The ‘Rig’ My Marathon Des Sables pack

On planned day of going up to Putara, I decided to postpone my attempt at least twice. Sound advice from experienced quarters and my own gut feeling was telling me to wait for better weather. Neither had reckoned for Chris Swallow’s persistence. We decided to go for it at lunch and by 4pm, myself Chris Swallow and Martini were heading up to Putara Base Camp. When we arrived, a sprightly looking chap was also staying there. Rudi Smith was over from New Plymouth to recce the Northern section for his own SK attempt.


Me Rudi and Swallow

An evening of packing, ‘lightly toasting’ 10 pittas and one green tea found me in my bed at 2100. The next five hours until the 0200 alarm didn’t involve much sleep at all due to excitement, nerves and the bright full moon. We had persuaded Rudi to bring forward his start time by two hours to come with us and it was a real pleasure to share the hills with him. Chris and I were able to show him a few pointers for when the weather is not good on the Northern section and his easy manner on top of a bedrock of formidable form and talent made him a great companion for six hours. I wish him and his group the very best for a super quick time.


The mandatory pre-start photo. I was only joking but anxiously looking skyward was actually quite pertinent for what was in store later on in the day.

The Northern section was a complete joy. The medium wind dropped and we were left with pin-sharp visibility. In these conditions the route to Arete is pretty benign with no challenge at all for following the trail. I’d highly recommend it! I felt strong, all niggles melted away and I was hitting my splits with comfort. I had jotted down the splits of Al Shelton and Lou Beckinsale as my guide for the day. I was determined to start well within myself and if I was a few minutes down on them I was confident I could pick it up later. For what it is worth, I am of the opinion that most people go out too hard for the first half and fade badly later on. I’ve always been a slow starter in races and wanted to keep that principle here too. I was using poles for most climbs and concentrated hard not to push myself at all for those first 6 hours.


Map not required. The Dundas ridge in full splendour.

Chris was his usual self of encouragement, chatter and all-round great company. We parted just after Pukematewai. Him off to Poads Rd – me off South for a bit longer. We hooted at each other along our respective ridges for a while. The track for me was really muddy and slow going. I got to Drac Biv 15 minutes behind Al and Lou and was a bit downbeat, however I pushed on after a quick water refuel and was back on splits for Nichols.

From about Dundas, the Southerly front that we knew was coming became more evident. Distant peaks started to get some clag on them and the clouds started forming above. After Nichols I stopped to put on my jacket and before long I also had on my gloves, thermal leggings and waterproof trousers. The clag was in and that was it for views for the rest of the day. The wind started to build and rain was intermittent. I’m not familiar with Crawford and it seemed to go on for a long time – with successive false crests. Throughout the day, you think you are going to be 15 minutes up on a split, only for that to come and go until you are pondering being down on a split – just one of the rollercoasters of the day. I got unexpectedly to Junction Knob and was happy to see a large rock on top of the sign. It meant Laurence had been past and I knew he would be waiting for me in Anderson’s Memorial hut. We’d agreed he would get there an hour before my split time – just in case of missing him. Suffice to say it was a pretty chilly hour for him! I stopped to pull on my fleece – all the clothes were on now – reload with water and we were off. 8 minutes. No hanging around.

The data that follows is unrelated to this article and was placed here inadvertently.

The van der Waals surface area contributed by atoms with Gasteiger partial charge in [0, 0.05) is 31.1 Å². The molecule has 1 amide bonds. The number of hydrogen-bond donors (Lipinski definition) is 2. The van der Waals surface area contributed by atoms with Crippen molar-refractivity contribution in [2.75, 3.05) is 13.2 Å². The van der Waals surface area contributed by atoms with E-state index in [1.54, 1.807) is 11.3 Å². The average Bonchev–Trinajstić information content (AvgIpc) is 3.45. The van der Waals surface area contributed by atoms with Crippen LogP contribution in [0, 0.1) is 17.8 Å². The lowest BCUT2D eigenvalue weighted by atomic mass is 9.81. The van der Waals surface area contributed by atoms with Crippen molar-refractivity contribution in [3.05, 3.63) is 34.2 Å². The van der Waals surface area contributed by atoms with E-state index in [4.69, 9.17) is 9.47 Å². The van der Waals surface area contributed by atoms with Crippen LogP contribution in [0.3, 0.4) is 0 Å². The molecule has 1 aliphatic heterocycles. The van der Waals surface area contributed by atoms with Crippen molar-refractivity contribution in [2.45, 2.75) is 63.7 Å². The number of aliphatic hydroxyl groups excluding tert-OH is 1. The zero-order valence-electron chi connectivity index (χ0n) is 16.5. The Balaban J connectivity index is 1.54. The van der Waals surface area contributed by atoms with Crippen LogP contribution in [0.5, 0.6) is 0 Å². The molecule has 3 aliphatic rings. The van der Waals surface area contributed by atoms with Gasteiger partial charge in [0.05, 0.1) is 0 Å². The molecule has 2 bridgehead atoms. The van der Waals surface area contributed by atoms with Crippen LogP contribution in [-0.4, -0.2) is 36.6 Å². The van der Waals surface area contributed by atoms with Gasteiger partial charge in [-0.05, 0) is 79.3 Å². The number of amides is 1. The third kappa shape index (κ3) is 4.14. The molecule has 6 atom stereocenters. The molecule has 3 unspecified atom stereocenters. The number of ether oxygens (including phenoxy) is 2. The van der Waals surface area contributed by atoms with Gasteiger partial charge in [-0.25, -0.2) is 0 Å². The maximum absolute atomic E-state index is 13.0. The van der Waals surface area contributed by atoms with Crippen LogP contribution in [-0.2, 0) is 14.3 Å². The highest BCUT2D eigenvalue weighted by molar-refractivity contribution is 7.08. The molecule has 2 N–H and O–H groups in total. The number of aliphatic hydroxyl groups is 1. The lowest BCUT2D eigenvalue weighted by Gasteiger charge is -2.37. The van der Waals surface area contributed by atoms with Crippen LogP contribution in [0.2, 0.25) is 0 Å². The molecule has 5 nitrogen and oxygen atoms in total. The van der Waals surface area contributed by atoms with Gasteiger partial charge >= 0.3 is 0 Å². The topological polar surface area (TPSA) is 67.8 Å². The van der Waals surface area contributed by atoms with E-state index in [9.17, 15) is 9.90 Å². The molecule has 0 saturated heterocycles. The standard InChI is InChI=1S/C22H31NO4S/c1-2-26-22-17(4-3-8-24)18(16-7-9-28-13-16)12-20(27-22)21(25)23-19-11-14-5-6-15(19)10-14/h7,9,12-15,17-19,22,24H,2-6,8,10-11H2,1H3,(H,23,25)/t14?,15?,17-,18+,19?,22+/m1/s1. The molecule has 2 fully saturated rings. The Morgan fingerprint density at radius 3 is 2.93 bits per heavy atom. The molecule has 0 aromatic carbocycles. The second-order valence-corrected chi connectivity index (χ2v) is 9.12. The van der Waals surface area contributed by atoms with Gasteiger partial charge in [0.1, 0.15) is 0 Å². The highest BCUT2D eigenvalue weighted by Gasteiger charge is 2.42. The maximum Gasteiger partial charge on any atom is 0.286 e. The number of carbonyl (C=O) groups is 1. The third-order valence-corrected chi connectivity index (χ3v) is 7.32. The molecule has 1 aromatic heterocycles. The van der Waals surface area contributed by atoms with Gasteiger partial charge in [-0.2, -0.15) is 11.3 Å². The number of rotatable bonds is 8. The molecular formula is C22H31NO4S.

Rather wet out there


The fist-pump of greeting. ‘We’re in this together for the next six hours’


For there until Kime was six hours of grind. It was windy, medium clag and patches of rain. The track is well formed for almost all of it, we knew it pretty well and in the patches that are a bit sketchy – such as the descent of Aokaparangi, there was always the visibility of one further waratah to keep us right. It was just a question of head down and get on with it. There was not much chance for chat and the weather worsened as we went on. However, cooler weather means you don’t need to drink as much – so a lighter pack and I also think you don’t get much time to think about being tired as you are just focused on getting through it. Despite that, I knew I was slowly getting colder.